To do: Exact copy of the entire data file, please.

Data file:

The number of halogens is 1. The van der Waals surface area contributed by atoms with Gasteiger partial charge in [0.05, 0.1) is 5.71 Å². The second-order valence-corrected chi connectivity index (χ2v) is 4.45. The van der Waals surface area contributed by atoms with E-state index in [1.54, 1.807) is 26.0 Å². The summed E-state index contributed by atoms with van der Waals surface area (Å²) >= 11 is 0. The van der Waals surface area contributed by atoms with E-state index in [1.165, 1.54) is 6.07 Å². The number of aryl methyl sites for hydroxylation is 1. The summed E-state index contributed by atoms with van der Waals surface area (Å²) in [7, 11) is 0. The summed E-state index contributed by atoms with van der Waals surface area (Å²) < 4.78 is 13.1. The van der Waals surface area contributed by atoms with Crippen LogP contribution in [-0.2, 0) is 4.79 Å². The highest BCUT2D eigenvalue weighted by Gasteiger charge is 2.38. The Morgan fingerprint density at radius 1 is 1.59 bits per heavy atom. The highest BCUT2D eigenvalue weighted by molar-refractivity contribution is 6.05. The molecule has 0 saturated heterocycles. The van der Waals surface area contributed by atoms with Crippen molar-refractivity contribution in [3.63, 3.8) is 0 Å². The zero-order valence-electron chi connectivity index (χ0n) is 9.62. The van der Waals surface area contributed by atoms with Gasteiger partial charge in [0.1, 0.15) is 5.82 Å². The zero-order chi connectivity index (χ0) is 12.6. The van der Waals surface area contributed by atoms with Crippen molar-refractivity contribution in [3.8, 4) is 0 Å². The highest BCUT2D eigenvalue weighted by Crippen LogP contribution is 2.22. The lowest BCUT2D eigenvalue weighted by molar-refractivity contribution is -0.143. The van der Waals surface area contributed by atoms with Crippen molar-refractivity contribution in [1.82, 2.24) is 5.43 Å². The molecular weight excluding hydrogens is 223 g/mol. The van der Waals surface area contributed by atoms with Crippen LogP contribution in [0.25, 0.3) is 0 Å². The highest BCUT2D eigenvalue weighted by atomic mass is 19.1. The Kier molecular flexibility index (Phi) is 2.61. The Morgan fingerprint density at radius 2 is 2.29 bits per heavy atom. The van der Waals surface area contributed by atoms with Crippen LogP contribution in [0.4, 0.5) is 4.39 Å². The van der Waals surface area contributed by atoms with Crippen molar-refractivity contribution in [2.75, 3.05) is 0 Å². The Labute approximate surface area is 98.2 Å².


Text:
The number of halogens is 1. The van der Waals surface area contributed by atoms with Gasteiger partial charge in [0.05, 0.1) is 5.71 Å². The second-order valence-corrected chi connectivity index (χ2v) is 4.45. The van der Waals surface area contributed by atoms with E-state index in [1.54, 1.807) is 26.0 Å². The summed E-state index contributed by atoms with van der Waals surface area (Å²) >= 11 is 0. The van der Waals surface area contributed by atoms with E-state index in [1.165, 1.54) is 6.07 Å². The number of aryl methyl sites for hydroxylation is 1. The summed E-state index contributed by atoms with van der Waals surface area (Å²) in [7, 11) is 0. The summed E-state index contributed by atoms with van der Waals surface area (Å²) < 4.78 is 13.1. The van der Waals surface area contributed by atoms with Crippen LogP contribution in [-0.2, 0) is 4.79 Å². The highest BCUT2D eigenvalue weighted by Gasteiger charge is 2.38. The Morgan fingerprint density at radius 1 is 1.59 bits per heavy atom. The highest BCUT2D eigenvalue weighted by molar-refractivity contribution is 6.05. The molecule has 0 saturated heterocycles. The van der Waals surface area contributed by atoms with Crippen molar-refractivity contribution in [3.63, 3.8) is 0 Å². The zero-order valence-electron chi connectivity index (χ0n) is 9.62. The van der Waals surface area contributed by atoms with Gasteiger partial charge in [0.1, 0.15) is 5.82 Å². The zero-order chi connectivity index (χ0) is 12.6. The van der Waals surface area contributed by atoms with Crippen molar-refractivity contribution in [3.8, 4) is 0 Å². The highest BCUT2D eigenvalue weighted by Crippen LogP contribution is 2.22. The lowest BCUT2D eigenvalue weighted by molar-refractivity contribution is -0.143. The van der Waals surface area contributed by atoms with Crippen molar-refractivity contribution in [1.82, 2.24) is 5.43 Å². The molecular weight excluding hydrogens is 223 g/mol. The van der Waals surface area contributed by atoms with Crippen LogP contribution in [0.25, 0.3) is 0 Å². The highest BCUT2D eigenvalue weighted by atomic mass is 19.1. The Kier molecular flexibility index (Phi) is 2.61. The Morgan fingerprint density at radius 2 is 2.29 bits per heavy atom. The van der Waals surface area contributed by atoms with Crippen LogP contribution in [0.4, 0.5) is 4.39 Å². The van der Waals surface area contributed by atoms with Crippen molar-refractivity contribution in [2.75, 3.05) is 0 Å². The Labute approximate surface area is 98.2 Å².